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My mother's kiss goodnight saved my life in the blackout. I was a tiny baby in the early years of the Second World War. My mother tucked me up in my cot in the dark and bent down to kiss me goodnight, only to find that she was kissing my feet because she hadn't been able to see which way round I was. Without that kiss, my face would have stayed tucked over in blankets and I would have suffocated. I was far too young to push them back myself.
This screen shot uses dramatic licence in that it shows the barrage balloons flying misleadingly low. They were actually deployed at up to 1,524 metres, to forcing dive-bombers up to a greater height so that they couldn't bomb as accurately.
My very first memory was of our chimney being broken down by the trailing steel cable of a breakaway barrage balloon. These particular balloons were stationed on nearby Streatham Common, together with the searchlights. It was possibly the very first example of war damage. I remember vividly my rage at being kept indoors when such exciting things were going on outside!
As a young boy in the Second World War I was living in a house with an outside lavatory. Late one evening, after dark, I went outside to this lavatory. Everywhere was very dark because of the blackout. Suddenly I saw a black shape in front of me. It was really huge, filling neighbours' back gardens as well as ours. It wasn't moving. Lurking would be the best description. I was really frightened; I screamed and burst into tears. My aunties heard and ran outside to bring me in.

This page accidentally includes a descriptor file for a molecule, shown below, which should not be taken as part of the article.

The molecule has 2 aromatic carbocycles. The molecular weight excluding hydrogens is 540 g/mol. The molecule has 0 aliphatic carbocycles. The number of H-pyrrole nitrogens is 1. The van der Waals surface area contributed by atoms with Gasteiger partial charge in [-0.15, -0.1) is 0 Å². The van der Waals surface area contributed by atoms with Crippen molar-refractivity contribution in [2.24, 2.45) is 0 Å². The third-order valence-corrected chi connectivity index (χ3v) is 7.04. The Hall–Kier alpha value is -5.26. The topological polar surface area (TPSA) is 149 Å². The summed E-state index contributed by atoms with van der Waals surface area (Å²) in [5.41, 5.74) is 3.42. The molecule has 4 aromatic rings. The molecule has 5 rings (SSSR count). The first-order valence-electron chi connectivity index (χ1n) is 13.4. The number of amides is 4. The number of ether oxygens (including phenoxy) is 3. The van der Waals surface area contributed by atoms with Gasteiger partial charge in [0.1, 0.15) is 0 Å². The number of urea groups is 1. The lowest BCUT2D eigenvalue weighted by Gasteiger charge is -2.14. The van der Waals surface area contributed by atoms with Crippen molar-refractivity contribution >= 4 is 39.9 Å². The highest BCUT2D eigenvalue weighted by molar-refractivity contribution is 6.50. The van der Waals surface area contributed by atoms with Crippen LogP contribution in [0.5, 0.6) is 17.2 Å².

Later I found out that it was a barrage balloon that had caught on the school spire. We lived at 29 Millfield Road, Edmonton, and our garden backed onto Silver Street School. So the barrage balloon had wafted into the gardens. Even after this was explained to me, I didn't like going out to the lavatory in the dark anymore.
There were no street lights on in the blackout, and it was not possible to see from one side of the road to the other. Some people had torches. Otherwise, if there was no moon, we felt our way with a stick like a blind person. We lived in fear that should we show any light the Germans would pick us out with a bomb
Women were not allowed to leave washing on the line after dark in case the white sheets were visible to the German Bombers.
As blackout material was not rationed and clothes were, enterprising women made full, gypsy-style skirts out of blackout material, decorated with recycled scraps.
The acrid smell of spent matches still conjures up the blackout and cold, dark nights spent in the dank discomfort of the Anderson shelter.
As we weren't allowed to have the house lights on in non-blacked-out rooms, we made do with a tiny paraffin lamp, like a miniature hurricane lamp. It was painted green and its chimney had a 'mica' window through which the burning wick was visible. The lamp gave off a strong smell of burning paraffin.
On the night of VE Day, no blackout was put up at our windows and we saw the lights of the cottages in the village. We hadn't seen them for the last five years.